Predictive analytics is the future
The future impact of predictive analytics in healthcare is fascinating and full of potential. It can change the way we treat patients, prevent diseases, identify risks, and prolong lives.
By leveraging vast amounts of data and cutting-edge algorithms, these techniques enable doctors and healthcare providers to gain a deeper understanding of patient health, anticipate future outcomes, and make more informed and personalized decisions about patient care. What if we can predict disease before any symptoms show up? What if death can be prevented because an AI system predicts an injury 48 hours in advance? We’re looking at a market with a high potential to make a patient’s life better or — longer.
The global healthcare predictive analytics market has been pushed toward strong growth. Digital transformation and new (data-driven) technologies — especially AI, data analytics, and machine learning — are the main drivers.
So, how can we use these developments and technological successes for what truly matters to caregivers and patients? Of course, at this point, it is necessary to mention that predictive analytics not only helps optimize patient care itself, but also the economy behind it. The growth of the Financial Data Analytics Segment corresponds to the needs of providers and organizations to increase efficiency and performance to stay ahead of rising costs. The Clinical Data Analytics Segment is expected to grow further, signaling hope for our ability to boldly face the rising burden of chronic diseases and an aging population.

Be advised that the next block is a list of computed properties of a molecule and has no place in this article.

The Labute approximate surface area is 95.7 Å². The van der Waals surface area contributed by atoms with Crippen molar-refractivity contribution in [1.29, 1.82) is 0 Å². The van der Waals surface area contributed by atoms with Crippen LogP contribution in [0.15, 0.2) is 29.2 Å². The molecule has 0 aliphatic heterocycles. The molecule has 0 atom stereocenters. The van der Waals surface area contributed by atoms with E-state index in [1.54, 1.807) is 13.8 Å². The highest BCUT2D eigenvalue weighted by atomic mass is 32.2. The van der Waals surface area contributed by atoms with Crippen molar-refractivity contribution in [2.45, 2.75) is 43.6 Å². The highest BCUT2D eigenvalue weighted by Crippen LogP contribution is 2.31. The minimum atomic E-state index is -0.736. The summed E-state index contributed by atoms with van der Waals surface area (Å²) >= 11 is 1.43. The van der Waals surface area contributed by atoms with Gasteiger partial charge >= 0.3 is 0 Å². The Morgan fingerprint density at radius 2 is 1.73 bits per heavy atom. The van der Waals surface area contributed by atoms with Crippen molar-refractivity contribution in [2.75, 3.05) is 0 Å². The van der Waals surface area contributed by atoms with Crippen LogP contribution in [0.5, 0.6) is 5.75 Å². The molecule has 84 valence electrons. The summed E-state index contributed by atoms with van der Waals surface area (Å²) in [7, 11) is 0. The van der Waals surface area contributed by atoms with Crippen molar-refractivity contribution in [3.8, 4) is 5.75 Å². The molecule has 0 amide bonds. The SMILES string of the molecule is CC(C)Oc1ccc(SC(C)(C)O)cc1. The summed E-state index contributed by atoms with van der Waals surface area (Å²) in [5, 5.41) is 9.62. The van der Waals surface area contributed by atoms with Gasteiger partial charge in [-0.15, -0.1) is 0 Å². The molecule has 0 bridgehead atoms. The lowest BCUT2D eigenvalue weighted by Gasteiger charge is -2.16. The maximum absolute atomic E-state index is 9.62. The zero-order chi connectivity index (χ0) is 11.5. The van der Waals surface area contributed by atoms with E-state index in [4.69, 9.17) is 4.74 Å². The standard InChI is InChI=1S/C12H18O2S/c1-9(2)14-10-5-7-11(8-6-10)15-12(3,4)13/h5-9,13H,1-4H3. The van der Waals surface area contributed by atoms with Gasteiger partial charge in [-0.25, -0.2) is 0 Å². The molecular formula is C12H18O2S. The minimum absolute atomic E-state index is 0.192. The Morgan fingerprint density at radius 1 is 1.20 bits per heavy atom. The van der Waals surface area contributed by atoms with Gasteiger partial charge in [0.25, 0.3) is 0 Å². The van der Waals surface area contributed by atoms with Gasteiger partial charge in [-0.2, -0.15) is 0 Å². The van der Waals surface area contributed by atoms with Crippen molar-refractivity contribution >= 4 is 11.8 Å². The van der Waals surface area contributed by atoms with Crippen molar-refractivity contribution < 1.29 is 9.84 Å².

The impressive outcomes of recent scientific work show the high potential and impact of these technologies. In today's Edition of MedTech Pulse, we dive into the results of a new study in Radiology that demonstrates how AI can help triage people reporting to the ER with acute chest pain. And another new study shows that, with just one CT scan, AI can predict lung cancer risk 6 years into the future.
These are promising results, but we also need to spotlight the challenges that we must address when implementing AI in the healthcare sector. The quality of data and limited datasets can have a huge — and negative — impact on results and the accuracy of diagnoses. The technology is not yet on a secure path. But the current market growth shows promise for development and improvement in accuracy and adoption.
In any case, we hope these data quality developments arrive sooner rather than later. Deloitte describes predictive analytics as a “necessity and not a luxury” for the health care sector. It is already transforming hospitals and other medical organizations and the way medical professionals diagnose and treat patients.
But let’s give technology some time to unleash its full potential and honor the big steps that have already been made. I for one am very curious about how the technology in the predictive analytics market will evolve — I'm sure we'll continue talking about it as it does.